(I work at a butcher shop. The two main butchers, also the manager and assistant manager, are two men of about 50 years old. One is short and rotund, and is extremely tough looking, but his personality is exactly the opposite. The other guy is humongous, nearly seven feet tall and built like a brick house, mainly because he hauls huge slabs of meat all day. He is a bit simple minded, though, and not the sharpest knife in the drawer. He is also the sweetest person I know. The main form of communication they use, however, is shouting. They’re not angry or anything, they just don’t have inside voices. It’s always funny when we have new customers or new coworkers, because they always jump when they first hear the two shout.)

Customer: “And I’d like a couple of steaks as well—”

Butcher #1: *shouts loudly while chopping up meat* “I TOLD YOU IT WOULD BE LIKE THAT!” *whacks cleaver loudly onto the block* “I TOLD YOU LAST WEEK! I TOLD YOU WHEN YOU LEFT!” *whacks again* “I TOLD YOU MULTIPLE TIMES!” *vigorously whacks a final time* “DIDN’T I TELL YOU SO?”

(At this point he walks over to the other butcher, weaving his cleaver around. The regulars are used to this, but the new customers are easily spotted due to their white and shocked faces.)

Customer: “Uh…”

Butcher #2: *shouting even harder* “I KNOW YOU TOLD ME THAT, BUT I DIDN’T EXPECT IT TO BE SO BAD! IT WAS HORRIBLE!”

(He grabs a knife as well, and starts waving it around while he’s looking for his whetstone. The waving around is just his way of emphasizing his point. By now, some customers are genuinely scared.)

Customer: “Are… are they all right? What’s going on?”

Me: “Huh? Oh, it’s nothing; they’re always like that. It’s no big deal.”

Butcher #1: “I TOLD YOU THE BEACH WOULD BE BUSY! IT WAS THE FIRST DAY OF SUMMER!”

Me: “Apparently they’re discussing the beach today. Anything else, sir?”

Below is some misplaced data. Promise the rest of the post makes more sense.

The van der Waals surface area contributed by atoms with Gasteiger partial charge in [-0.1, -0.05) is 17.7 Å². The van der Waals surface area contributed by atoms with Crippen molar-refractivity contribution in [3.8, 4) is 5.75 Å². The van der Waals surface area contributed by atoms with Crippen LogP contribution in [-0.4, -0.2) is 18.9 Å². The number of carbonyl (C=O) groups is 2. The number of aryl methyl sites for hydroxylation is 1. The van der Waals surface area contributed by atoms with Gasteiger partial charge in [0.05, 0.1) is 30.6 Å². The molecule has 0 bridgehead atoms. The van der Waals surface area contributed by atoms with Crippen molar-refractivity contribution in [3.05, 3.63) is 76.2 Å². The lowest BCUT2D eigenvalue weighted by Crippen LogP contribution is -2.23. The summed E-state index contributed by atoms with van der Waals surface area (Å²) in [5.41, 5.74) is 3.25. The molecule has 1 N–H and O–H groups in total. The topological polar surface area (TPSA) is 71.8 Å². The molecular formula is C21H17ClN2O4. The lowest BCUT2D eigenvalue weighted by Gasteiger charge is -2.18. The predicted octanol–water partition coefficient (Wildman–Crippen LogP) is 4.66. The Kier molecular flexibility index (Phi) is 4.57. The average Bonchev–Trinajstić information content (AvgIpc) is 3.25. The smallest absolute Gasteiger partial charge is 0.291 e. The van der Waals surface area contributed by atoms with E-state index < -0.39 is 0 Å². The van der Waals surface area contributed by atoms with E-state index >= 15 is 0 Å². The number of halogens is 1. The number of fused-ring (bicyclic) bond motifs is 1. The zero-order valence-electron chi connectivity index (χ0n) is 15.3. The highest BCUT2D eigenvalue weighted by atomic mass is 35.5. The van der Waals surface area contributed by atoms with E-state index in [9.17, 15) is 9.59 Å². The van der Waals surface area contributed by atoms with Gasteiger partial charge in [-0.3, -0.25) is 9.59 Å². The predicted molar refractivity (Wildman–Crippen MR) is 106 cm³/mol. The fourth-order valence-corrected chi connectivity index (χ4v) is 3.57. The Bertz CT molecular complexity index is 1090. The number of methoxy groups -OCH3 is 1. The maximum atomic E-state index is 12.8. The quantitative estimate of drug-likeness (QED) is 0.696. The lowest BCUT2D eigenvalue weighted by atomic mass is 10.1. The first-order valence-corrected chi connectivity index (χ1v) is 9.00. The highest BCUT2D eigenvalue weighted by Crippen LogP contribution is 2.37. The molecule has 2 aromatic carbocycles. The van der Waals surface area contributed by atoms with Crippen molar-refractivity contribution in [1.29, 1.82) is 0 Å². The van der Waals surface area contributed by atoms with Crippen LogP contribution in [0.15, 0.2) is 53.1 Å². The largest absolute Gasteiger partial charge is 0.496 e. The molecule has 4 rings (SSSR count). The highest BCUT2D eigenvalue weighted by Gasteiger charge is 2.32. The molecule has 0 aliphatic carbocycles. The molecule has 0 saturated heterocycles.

That Order Is Totally Phoned In

, , , , | Working | October 12, 2017

(It is the holiday season and we have a lot of special orders. I am calling customers to let them know their order is ready and what time we are closing. This particular order is for someone with the same last name as one of my coworkers, a fact which I happen to blank out on.)

Me: *on the phone* “This is [My Name] at [Meat Market] calling for [Customer]. I wanted to remind you that your order is ready to be picked up, and we’ll be closing at [time] tonight.”

Customer: “Okay, thanks! We’ll be down to get it in about an hour.”

(The customer calls back a few minutes later.)

Me: “[Meat Market], this is [My Name]. How may I help you?”

Customer: “Hi, we just spoke about my order. I was wondering if you could tell me the price on that?”

Me: “Of course; it’s [price]. Anything else I can do for you?”

Customer: “No, thank you. We’ll be down to get it soon.”

(An hour later, my coworker arrives for her shift. Her dad browses our selection for a minute before coming to the counter.)

Coworker’s Dad: “I’m here to pick up the order for [Last Name].”

(The realization hits. I get his order together and give it to him. After he has been rung out and left, I turn to my coworker.)

Me: “So… I called your house to remind your family to come get your order before we close.”

Coworker: “I know. I was the one that answered the phone.”

(At least she got to start a hectic shift with a laugh!)